My fifth grade experience was a very confusing experience for a 10 year old. I was transitioned into a better neighborhood because my parents wanted the best education with the most positive surroundings that were possible in our area of Conroe, Texas. I went to a predominately “white” area where the morals and teachings of schools were a bit more robust and structured. I was offered this chance at school because we used my uncle’s address to prove that I was in that school zone. The teachers in this area had a sense of “teaching” rather than getting the students to learn the material, as mentioned in Jean Anyon’s article “Social Class and the Hidden Curriculum of Work”
I remember on case in point where my social studies teacher saw something in the way that I learned in a totally different manner compared to the other students. She pulled me aside one day and asked me to set up a meeting with my parents so they could discuss my level of critical thinking. Truthfully, coming from a 5th grade I thought I was in trouble or I was going to be put in a lower level class for students that were late blossomers. Fortunately she wanted to discuss putting me in a curriculum that would accelerate my style of learning much further by enrolling me in a class with higher level students.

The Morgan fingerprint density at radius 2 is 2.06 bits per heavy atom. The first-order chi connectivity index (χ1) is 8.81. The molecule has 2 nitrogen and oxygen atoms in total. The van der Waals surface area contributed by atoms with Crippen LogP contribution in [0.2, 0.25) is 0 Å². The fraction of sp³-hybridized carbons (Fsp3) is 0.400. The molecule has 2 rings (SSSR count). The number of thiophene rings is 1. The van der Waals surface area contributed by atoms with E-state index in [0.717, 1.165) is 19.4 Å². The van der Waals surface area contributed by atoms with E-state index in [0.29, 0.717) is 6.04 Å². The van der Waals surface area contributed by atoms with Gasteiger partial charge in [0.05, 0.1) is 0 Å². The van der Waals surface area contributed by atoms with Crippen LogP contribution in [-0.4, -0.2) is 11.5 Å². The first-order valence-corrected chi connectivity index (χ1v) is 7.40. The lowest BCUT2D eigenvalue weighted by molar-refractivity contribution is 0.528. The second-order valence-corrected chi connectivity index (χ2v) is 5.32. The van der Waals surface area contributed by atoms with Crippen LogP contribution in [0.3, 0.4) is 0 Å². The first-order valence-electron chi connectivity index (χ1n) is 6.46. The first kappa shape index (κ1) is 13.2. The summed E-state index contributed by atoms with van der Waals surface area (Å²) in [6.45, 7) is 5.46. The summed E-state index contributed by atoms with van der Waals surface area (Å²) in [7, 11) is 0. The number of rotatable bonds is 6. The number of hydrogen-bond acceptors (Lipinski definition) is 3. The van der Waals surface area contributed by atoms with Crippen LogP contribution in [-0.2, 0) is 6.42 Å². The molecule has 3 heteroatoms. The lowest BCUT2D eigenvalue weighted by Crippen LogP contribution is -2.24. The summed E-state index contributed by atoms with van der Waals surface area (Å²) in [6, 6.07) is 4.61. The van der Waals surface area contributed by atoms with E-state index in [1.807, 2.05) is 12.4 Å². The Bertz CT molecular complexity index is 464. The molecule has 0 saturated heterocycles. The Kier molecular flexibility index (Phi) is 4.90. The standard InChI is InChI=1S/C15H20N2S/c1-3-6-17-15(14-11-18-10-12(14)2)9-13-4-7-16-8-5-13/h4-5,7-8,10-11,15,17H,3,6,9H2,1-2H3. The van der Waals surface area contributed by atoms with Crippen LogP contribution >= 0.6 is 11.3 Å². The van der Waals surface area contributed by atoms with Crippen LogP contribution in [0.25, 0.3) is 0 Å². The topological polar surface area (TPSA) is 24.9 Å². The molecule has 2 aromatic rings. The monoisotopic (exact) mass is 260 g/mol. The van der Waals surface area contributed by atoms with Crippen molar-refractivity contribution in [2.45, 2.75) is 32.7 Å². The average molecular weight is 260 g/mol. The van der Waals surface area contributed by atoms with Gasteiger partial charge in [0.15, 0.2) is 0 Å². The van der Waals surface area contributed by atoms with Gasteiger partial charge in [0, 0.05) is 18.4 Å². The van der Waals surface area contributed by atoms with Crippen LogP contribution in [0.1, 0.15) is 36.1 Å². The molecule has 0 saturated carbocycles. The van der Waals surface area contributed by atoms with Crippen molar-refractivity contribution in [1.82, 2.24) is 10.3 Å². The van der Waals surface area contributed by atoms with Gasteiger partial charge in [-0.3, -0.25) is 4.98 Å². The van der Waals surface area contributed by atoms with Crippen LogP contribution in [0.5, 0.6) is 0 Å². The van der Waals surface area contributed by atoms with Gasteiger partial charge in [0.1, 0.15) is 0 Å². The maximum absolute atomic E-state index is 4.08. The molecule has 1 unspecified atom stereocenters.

Being a 5th grader at the time, I thought it would definitely make my parents proud of me and definitely respect me more as a student, but I was definitely in for a surprise. The curriculum was a lot more stringent and structured as far as critical thinking goes. There is a question that I remember very vividly in my mind that still helps me until this day. The question at hand was “you have 8 balls in the same shape and physical size. You have a balance weight that will help you measure the weight of the 8 balls. 7 of the balls are the same weight but one of the balls is heavier than the others. In 2 tries or less, how do you figure out which one is...
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